Why DRC turned south for help on conflict in the east


In the Democratic Republic of Congo, war in the east is generally considered both national and foreign policy issue. Which means that whoever Kinshasa associates with specifically indicates how it feels about its security needs.

Last week, in Windhoek, Namibia President Félix Tshisekedi met with his peers, Cyril Ramaphosa of South Africa , Lazarus Chakwera of Malawi and Evariste Ndayishimiye of Burundi, with whom he analysed the security situation in the DRC.

Tshisekedi had already met with Ndayishimiye in Kinshasa 10 days earlier on the security issue. In Windhoek, they met on the sidelines of the funeral of the Namibian President Hage Geingob.

The Southern Africa axis has been consolidating its might against armed groups in the eastern part of the Congo, led by the M23.

Burundi and Tanzania, East African Community (EAC) members, have been grafted onto this Southern Africa axis.

They, alongside Malawi and South Africa, have sent troops to eastern Congo to boost the Southern African Development Community (SADC) mission there. Burundi had been part of the East African Community Regional Forces (EACRF), whose mandate ended last December, blamed by Kinshasa for doing little against M23. Tanzania avoided the EAC mission.

Gitega, like Kinshasa, is at loggerheads with Rwanda. The DRC accuses Rwanda of supporting the M23 rebels. Burundi, too, is accusing Kigali of supporting the Red Tabara rebels hiding in South Kivu.

Rwanda rejects these allegations, maintaining that the DRC has integrated the FDLR into its army. As for Burundi’s accusations, Kigali argues that “Rwanda is not associated, in any way, with any Burundian armed group.”

In the Great Lakes region, Burundi has become DR Congo’s best defence ally. Just a few weeks ago, in 2023, the Congolese President used to consult his counterparts Yoweri Museveni of Uganda and William Ruto of Kenya on security issues. Now, the authorities in Kinshasa are relying on SADC.

It never used to be this way. At the start of his first term in office in 2019, Tshisekedi was wary of SADC, whose heads of state were considered to be close to Joseph Kabila, his predecessor.

Tshisekedi opened up to Rwandan President Paul Kagame and then Kenyan President Uhuru Kenyatta. At the time, the aim was to find political allies in the region.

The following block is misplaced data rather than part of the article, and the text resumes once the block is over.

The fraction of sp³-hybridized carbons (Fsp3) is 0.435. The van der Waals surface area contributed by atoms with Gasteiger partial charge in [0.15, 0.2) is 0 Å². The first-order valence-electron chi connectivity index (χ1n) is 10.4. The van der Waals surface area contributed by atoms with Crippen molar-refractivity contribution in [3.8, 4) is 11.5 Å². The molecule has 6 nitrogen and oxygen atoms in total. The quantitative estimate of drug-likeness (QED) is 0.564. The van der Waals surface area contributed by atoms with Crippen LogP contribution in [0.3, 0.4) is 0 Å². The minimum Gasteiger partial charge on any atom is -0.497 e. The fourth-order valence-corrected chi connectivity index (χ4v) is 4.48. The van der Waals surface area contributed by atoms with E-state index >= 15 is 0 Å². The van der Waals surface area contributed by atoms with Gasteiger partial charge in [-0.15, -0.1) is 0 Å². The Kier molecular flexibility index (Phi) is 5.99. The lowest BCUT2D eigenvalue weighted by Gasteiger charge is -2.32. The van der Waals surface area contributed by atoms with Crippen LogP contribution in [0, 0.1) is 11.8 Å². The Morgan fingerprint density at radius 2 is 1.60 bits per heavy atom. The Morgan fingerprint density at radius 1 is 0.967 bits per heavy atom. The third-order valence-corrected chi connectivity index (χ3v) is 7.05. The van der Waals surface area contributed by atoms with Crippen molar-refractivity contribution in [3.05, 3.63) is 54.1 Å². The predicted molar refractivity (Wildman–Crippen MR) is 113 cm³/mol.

The context in the DRC was different then: there was no M23 war. And internally, Félix Tshisekedi was struggling to establish himself as head of state in a coalition where his predecessor Joseph Kabila had a stranglehold on parliament, the government and the army.

The EAC was therefore Tshisekedi’ s main supporter.

The large market that the Congo represented in the eyes of the EAC was opening up, with plenty of consumers and opportunities. But first they had to help the Congo get rid of the armed groups.

And when the M23 war broke out at the end of 2021, Félix Tshisekedi turned to the Eastern bloc for support. Troops from Eastern bloc countries were been deployed. It never satisfied Kinshasa, which criticised the Eastern bloc contingents for being complacent towards the rebels. That was where the first rift began.

For almost a year, the DRC and the Eastern bloc member states had been unable to define a common strategic and operational plan against the rebels. Then Tshisekedi became chairperson of the SADC in August 2022. It was at this time that links with the southern bloc began to consolidate.

In the DRC, meanwhile, opinion was divided between those who wanted SADC to deploy its troops and those who wanted the DRC to put the FARDC (the Congolese army) fully in charge of dealing with the armed groups.

“Instead of providing the country with an effective army, the government has opted for a policy of outsourcing national security to foreign forces and, worse still, to states that are behind the destabilisation of the country,” denounced opposition leader Martin Fayulu and Nobel Prize winner Denis Mukwege, also an unsuccessful challenger to Tshisekedi in last year’s elections sided with Fayulu in citing Rwanda and Uganda as being “at the root of the destabilisation” of the Congo.

Some have recalled that SADC had deployed before in 1998 when was troops from Zimbabwe, Angola and Namibia who routed rebellions that reached Kinshasa. But they were also accused of misdeeds afterwards including looting.

Trends are mixed, but not everyone seems to be counting on the East African community to put out the fire in the DRC.

Former DRC electoral body chief Corneille Nangaa’s launch in Nairobi in December 2023 of a new armed coalition aimed at overthrowing Félix Tshisekedi heightened Congolese mistrust of the EAC But Nairobi has since tried to mend fences with Kinshasa, including assurances there was no support for the rebels from Nairobi.

The accusations made by some members of civil society against Uganda, which they believe is also helping the M23, reinforces the feeling that the solution cannot come from the Eastern bloc.

Fayulu and some other political leaders are even calling on the Congolese authorities to withdraw the DRC from the Eastern bloc, which the country joined in 2022. Congolese officials have repeatedly rejected this call for withdrawal, arguing that there are economic benefits for DRC to remain in the Eastern bloc.


Please enter your comment!
Please enter your name here